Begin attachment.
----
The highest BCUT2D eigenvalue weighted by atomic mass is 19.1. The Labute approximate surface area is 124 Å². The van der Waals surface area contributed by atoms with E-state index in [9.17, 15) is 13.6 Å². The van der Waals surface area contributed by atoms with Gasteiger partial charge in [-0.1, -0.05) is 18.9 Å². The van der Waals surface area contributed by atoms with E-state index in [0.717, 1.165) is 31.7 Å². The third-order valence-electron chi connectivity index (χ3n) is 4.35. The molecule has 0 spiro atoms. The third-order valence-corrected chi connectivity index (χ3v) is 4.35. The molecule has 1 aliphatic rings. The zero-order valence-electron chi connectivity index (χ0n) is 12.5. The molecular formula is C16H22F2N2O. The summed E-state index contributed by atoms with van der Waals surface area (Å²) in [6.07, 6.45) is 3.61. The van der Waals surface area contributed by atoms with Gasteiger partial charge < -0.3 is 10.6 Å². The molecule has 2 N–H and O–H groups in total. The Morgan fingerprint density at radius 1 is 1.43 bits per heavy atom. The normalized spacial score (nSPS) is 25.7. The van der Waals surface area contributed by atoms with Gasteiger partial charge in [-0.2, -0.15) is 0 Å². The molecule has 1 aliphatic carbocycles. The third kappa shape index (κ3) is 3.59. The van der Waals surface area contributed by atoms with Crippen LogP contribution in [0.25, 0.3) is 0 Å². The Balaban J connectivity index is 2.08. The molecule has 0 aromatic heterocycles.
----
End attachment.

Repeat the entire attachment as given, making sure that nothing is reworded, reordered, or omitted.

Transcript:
The highest BCUT2D eigenvalue weighted by atomic mass is 19.1. The Labute approximate surface area is 124 Å². The van der Waals surface area contributed by atoms with E-state index in [9.17, 15) is 13.6 Å². The van der Waals surface area contributed by atoms with Gasteiger partial charge in [-0.1, -0.05) is 18.9 Å². The van der Waals surface area contributed by atoms with E-state index in [0.717, 1.165) is 31.7 Å². The third-order valence-electron chi connectivity index (χ3n) is 4.35. The molecule has 0 spiro atoms. The third-order valence-corrected chi connectivity index (χ3v) is 4.35. The molecule has 1 aliphatic rings. The zero-order valence-electron chi connectivity index (χ0n) is 12.5. The molecular formula is C16H22F2N2O. The summed E-state index contributed by atoms with van der Waals surface area (Å²) in [6.07, 6.45) is 3.61. The van der Waals surface area contributed by atoms with Gasteiger partial charge < -0.3 is 10.6 Å². The molecule has 2 N–H and O–H groups in total. The Morgan fingerprint density at radius 1 is 1.43 bits per heavy atom. The normalized spacial score (nSPS) is 25.7. The van der Waals surface area contributed by atoms with Gasteiger partial charge in [-0.2, -0.15) is 0 Å². The molecule has 1 aliphatic carbocycles. The third kappa shape index (κ3) is 3.59. The van der Waals surface area contributed by atoms with Crippen LogP contribution in [0.25, 0.3) is 0 Å². The Balaban J connectivity index is 2.08. The molecule has 0 aromatic heterocycles.